How This Roboticist Invented Her Dream Job

RockPaperRobot’s Jessica Banks with Geek Girl Rising’s Heather Cabot in Brooklyn 2015

One of our favorite parts of researching Geek Girl Rising has been the chance to look under the hood at some of the most interesting businesses and meet the geniuses behind them. On a chilly morning in November 2015, we ventured to the Brooklyn Navy Yard and into the workshop of scientist and MIT-trained roboticist Jessica Banks, founder and CEO of RockPaperRobot.  Jessica’s company designs and engineers “kinetic” furniture and home accessories that incorporate movement through the principles of physics.  Pieces like the “float table,” made out of “magnetized” cubes that levitate, tease the brain with its shape and functionality.

Jessica says her brainstorms come from everywhere – especially living and working in New York City.  But it was a dramatic change in her eyesight as a teenager that made her look at the world differently. She told us she suffered a two week period of blindness as a high school junior and when her sight returned, she developed acute peripheral vision, as well as a form of convergence dyslexia that made it hard to focus on reading.  It led her to spend more time on her math and science schoolwork.

“I gravitated more and more to the physics and the math books because they were easier to read since I could look at patterns. It was harder to read a block of history or prose, because if I looked up, I didn’t know where I was.  But if I got distracted and looked up when I [was] reading something from a math or science book, there was space, italics, numbers and letters,” she recalled.

Her unique vision led her to study physics at the University of Michigan with the goal of one day going into space.  But it was a chance viewing of the 1997 documentary, “Fast, Cheap and Out of Control,” which profiles the remarkable careers of a lion tamer, a topiarist, an expert in hairless rats and MIT roboticist Rodney Brooks that led her to apply to MIT where she eventually earned a PhD and even worked in Brooks’s lab.

“At MIT, as part of our robotics training, I learned how to do a lot of machining, and it became my favorite thing. When I learned how to machine metal, it was like, ‘Wow, you can take this thing that I thought before was impenetrable…and I realized that I could transform this thing and I was like, “I can make or break anything in the world.’ It was, basically, like I learned how to use my hands again or for the first time,” she told us as we marveled at the robotic chandelier and the “Brag” table, shaped like a diamond, that appeared to balance on its point.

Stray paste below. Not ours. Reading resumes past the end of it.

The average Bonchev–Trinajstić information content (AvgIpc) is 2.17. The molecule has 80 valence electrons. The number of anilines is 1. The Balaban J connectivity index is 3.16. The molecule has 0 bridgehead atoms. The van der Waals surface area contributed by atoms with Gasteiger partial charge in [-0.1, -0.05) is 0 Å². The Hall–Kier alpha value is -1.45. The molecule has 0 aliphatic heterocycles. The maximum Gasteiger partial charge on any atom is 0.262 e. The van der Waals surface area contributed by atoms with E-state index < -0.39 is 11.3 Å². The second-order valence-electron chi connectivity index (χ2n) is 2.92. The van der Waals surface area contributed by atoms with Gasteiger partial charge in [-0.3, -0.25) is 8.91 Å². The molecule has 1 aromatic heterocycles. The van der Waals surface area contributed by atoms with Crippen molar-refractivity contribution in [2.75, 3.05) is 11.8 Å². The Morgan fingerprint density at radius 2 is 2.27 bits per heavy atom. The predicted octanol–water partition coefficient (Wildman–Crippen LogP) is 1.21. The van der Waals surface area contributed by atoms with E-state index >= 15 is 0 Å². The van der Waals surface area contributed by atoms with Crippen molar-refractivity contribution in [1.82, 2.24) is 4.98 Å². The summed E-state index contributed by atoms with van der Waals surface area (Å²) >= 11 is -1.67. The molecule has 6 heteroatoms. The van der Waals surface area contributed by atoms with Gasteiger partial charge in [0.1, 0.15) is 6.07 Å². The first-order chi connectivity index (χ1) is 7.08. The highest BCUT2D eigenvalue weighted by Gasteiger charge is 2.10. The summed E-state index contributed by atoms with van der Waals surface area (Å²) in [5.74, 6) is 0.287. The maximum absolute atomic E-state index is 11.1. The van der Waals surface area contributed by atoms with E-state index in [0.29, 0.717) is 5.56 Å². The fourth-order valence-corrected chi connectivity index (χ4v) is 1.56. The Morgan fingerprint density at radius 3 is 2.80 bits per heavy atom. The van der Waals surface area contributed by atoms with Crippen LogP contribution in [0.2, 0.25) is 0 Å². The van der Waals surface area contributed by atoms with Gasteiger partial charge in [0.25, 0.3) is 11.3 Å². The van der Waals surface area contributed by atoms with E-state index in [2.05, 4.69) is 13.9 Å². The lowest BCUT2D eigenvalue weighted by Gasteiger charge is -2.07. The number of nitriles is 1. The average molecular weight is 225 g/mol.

RockPaperRobot’s latest project is the Ollie chair, a “shapeshifting” chair that folds up to save space inspired in part by tiny NYC living spaces.  Jessica and her team recently launched a campaign on Kickstarter to fund the production.

“I have notebooks everywhere and pieces of paper, ” Jessica told us of how she keeps track of all of ideas.  Then she and the team “play” with the elements. “There’s the initial stage of working out mechanisms where we work with Legos or foam and hot glue and really simple things to just see, “Well, how could this work?,” she explained.

As both an artist and entrepreneur, the woman who once also worked as a comedy writer for Al Franken and whose career followed an admittedly “curvy path,”  divides her time between dreaming up new projects and the nuts and bolts of running the business.   Doing what she loves keeps her going as well as the knowledge that she is owning her future.

“You don’t have to know exactly what you want to be when you grow up. You can create that thing. This didn’t exist as a job, right?” she said with a smile.  “I think it’s important to say this didn’t just happen to us, especially for a woman, but to say we made this thing happen and we can make bigger things happen, because of what we do.”

Yes we can!

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